Victor: Did you feel put off by the fact that our narrator never really opens up? We never get to see the “why” of why she seems to share less, or even feel less, about the situations she encounters? If anything I wondered if we needed the last little bit of the book. The “here’s life now” stuff. I could’ve been satisfied with ending right as she and the parents leave Greece. Although I’d hate to lose that story about the cruise ship and mysterious phone call. That was wonderfully creepy, too.

Rosecrans: I had the same feeling about the ending, once the drama between the narrator and Christopher’s mother faded away. I’d already worked through my own scenarios around Christopher’s death, and I didn’t find the narrator’s theorizing all that convincing, beyond idle thoughts. And then the money appears.

As much as I appreciate characters talking about money—you mentioned this the last time, that it’s nice to see authors giving us checkbook issues (“I’m interested in...what they did for a living, how they made their money, who did the dishes, who took care of an ailing relative.”), when too many novelists just let slide what’s a massive preoccupation for most of us—I found the sudden fortune unsettling because it confirmed what, in the end, I liked least in the book: the sense nothing really mattered, and our narrator’s life would roll on fine, now even more comfortably.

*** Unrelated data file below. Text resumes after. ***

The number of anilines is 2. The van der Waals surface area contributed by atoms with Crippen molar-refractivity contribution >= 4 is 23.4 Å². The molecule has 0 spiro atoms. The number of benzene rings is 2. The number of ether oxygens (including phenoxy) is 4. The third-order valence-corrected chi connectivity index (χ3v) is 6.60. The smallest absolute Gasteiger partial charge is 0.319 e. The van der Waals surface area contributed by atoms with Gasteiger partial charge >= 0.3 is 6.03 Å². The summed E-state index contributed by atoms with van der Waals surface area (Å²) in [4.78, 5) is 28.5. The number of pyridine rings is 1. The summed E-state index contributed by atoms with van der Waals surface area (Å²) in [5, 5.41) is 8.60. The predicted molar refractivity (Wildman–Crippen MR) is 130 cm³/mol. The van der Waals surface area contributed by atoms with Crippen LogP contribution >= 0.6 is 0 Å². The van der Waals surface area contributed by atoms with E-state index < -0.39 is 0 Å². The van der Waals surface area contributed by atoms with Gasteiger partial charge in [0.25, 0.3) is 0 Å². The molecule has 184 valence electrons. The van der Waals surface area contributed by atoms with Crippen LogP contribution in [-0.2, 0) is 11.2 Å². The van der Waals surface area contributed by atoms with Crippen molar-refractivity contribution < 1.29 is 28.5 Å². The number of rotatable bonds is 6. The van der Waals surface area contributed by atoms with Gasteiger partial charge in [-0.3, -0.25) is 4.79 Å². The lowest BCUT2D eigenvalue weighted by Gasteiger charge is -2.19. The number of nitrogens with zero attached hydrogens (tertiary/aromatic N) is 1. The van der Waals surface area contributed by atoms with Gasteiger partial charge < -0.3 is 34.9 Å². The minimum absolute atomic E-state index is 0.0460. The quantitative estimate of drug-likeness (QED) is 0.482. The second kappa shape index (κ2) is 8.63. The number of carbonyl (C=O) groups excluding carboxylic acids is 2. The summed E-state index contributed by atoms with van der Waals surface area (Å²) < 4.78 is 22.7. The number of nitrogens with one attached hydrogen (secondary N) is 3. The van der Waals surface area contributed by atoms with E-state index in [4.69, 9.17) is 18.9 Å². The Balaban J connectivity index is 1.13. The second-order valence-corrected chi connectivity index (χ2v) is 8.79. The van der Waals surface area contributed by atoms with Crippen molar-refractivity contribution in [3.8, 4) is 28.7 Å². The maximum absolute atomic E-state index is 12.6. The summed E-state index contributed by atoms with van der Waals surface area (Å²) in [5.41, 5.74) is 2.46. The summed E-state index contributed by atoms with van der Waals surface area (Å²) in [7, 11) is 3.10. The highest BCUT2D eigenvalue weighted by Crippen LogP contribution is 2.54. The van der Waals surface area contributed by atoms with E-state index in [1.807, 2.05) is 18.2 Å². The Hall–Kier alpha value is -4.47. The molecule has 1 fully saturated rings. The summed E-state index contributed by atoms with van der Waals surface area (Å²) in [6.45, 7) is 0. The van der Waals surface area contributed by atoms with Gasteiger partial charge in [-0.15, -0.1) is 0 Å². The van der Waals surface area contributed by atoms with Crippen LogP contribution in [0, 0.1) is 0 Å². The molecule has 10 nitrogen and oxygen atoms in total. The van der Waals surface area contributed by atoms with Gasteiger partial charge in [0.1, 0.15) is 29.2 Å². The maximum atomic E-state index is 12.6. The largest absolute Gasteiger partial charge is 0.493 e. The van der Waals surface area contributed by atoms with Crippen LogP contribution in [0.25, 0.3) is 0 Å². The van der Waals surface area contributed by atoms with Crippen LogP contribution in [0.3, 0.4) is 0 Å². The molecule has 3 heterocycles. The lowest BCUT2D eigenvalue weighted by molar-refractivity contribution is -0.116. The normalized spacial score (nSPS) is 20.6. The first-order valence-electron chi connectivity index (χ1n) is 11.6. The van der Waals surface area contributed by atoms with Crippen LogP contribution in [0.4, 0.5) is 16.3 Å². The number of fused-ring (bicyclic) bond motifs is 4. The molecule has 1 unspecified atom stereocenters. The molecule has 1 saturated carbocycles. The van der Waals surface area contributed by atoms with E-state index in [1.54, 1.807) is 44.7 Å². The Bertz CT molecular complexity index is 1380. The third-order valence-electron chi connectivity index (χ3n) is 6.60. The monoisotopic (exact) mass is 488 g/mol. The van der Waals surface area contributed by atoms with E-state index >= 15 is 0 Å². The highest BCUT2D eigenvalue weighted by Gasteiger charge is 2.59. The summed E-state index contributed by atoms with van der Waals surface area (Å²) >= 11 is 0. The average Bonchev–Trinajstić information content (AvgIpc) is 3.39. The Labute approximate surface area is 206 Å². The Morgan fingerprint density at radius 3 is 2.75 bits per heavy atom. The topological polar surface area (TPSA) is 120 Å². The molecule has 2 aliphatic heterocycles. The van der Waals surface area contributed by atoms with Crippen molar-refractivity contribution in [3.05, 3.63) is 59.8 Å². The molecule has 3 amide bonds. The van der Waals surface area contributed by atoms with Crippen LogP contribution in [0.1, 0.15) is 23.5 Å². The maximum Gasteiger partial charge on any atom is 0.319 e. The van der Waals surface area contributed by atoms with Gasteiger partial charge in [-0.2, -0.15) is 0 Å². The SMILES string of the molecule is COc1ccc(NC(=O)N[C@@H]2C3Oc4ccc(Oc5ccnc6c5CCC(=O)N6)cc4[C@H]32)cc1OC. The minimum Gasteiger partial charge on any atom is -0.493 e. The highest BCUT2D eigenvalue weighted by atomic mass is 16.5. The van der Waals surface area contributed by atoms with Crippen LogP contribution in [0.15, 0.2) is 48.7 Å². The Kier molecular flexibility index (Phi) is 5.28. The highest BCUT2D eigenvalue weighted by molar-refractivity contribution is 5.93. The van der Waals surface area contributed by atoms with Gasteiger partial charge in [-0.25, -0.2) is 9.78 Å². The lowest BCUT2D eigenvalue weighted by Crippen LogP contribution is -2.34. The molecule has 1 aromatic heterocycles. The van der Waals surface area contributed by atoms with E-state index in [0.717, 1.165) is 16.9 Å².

So to circle around to one of our first questions, my take on the narrator is a bit stuck on that point. I didn’t have trouble finding her convincing—I had a hard time finding her interesting. I loved the style of this book’s sentences, I enjoyed my troubled time in Greece, I thought some good observations were made about marriage and communication and messy humans. But the narrator, weirdly, made me care less about the novel she lives inside, if only because the novel seemed to matter so little to her.

Let me try a different track: What was a favorite moment or two that stands out when you look back? For me, it’s the moment when our narrator finds the ad in the London Review of Books—I laughed out loud, if only because I’ve turned to the back of the LRB so many times before and thought, What kind of fucked-up alternate world is this? It’s all about escape, literary and literally. Ads for services to help arrange your infidelities. Tuscan retreats for rent. Ph.D.-equipped sex slaves writing out cryptic classifieds.

Of course, such a world fits A Separation perfectly, with our narrator living in her imagination, the unknown, her fantasies, her analysis, her mind. Sometimes I thought she existed more in the emotions of others than her own—and the book did convince me that this is a genuine way of going through the world, living and loving, even if it’s not my way.